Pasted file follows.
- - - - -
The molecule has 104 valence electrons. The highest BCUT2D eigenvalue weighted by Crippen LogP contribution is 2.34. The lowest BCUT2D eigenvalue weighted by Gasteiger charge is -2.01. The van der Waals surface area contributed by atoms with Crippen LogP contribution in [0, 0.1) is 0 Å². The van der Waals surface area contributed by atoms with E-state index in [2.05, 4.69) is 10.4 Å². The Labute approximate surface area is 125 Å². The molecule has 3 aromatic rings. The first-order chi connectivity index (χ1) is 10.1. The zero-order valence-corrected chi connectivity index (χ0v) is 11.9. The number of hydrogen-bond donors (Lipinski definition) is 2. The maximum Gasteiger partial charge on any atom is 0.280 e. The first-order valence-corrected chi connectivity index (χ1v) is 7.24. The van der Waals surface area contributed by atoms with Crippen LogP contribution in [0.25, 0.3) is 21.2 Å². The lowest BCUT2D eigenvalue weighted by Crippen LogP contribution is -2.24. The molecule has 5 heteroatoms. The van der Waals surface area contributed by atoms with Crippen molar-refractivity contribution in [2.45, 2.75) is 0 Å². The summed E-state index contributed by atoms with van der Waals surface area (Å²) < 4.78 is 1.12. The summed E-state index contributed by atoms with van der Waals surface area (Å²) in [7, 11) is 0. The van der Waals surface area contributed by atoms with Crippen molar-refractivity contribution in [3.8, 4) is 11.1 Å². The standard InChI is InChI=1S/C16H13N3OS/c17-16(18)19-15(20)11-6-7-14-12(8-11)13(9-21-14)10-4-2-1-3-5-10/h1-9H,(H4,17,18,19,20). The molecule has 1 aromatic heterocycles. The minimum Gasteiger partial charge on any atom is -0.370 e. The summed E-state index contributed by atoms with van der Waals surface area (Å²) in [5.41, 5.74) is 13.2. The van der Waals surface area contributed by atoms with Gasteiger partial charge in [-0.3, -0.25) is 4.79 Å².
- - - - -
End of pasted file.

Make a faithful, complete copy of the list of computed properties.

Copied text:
The molecule has 104 valence electrons. The highest BCUT2D eigenvalue weighted by Crippen LogP contribution is 2.34. The lowest BCUT2D eigenvalue weighted by Gasteiger charge is -2.01. The van der Waals surface area contributed by atoms with Crippen LogP contribution in [0, 0.1) is 0 Å². The van der Waals surface area contributed by atoms with E-state index in [2.05, 4.69) is 10.4 Å². The Labute approximate surface area is 125 Å². The molecule has 3 aromatic rings. The first-order chi connectivity index (χ1) is 10.1. The zero-order valence-corrected chi connectivity index (χ0v) is 11.9. The number of hydrogen-bond donors (Lipinski definition) is 2. The maximum Gasteiger partial charge on any atom is 0.280 e. The first-order valence-corrected chi connectivity index (χ1v) is 7.24. The van der Waals surface area contributed by atoms with Crippen LogP contribution in [0.25, 0.3) is 21.2 Å². The lowest BCUT2D eigenvalue weighted by Crippen LogP contribution is -2.24. The molecule has 5 heteroatoms. The van der Waals surface area contributed by atoms with Crippen molar-refractivity contribution in [2.45, 2.75) is 0 Å². The summed E-state index contributed by atoms with van der Waals surface area (Å²) < 4.78 is 1.12. The summed E-state index contributed by atoms with van der Waals surface area (Å²) in [7, 11) is 0. The van der Waals surface area contributed by atoms with Crippen molar-refractivity contribution in [3.8, 4) is 11.1 Å². The standard InChI is InChI=1S/C16H13N3OS/c17-16(18)19-15(20)11-6-7-14-12(8-11)13(9-21-14)10-4-2-1-3-5-10/h1-9H,(H4,17,18,19,20). The molecule has 1 aromatic heterocycles. The minimum Gasteiger partial charge on any atom is -0.370 e. The summed E-state index contributed by atoms with van der Waals surface area (Å²) in [5.41, 5.74) is 13.2. The van der Waals surface area contributed by atoms with Gasteiger partial charge in [-0.3, -0.25) is 4.79 Å².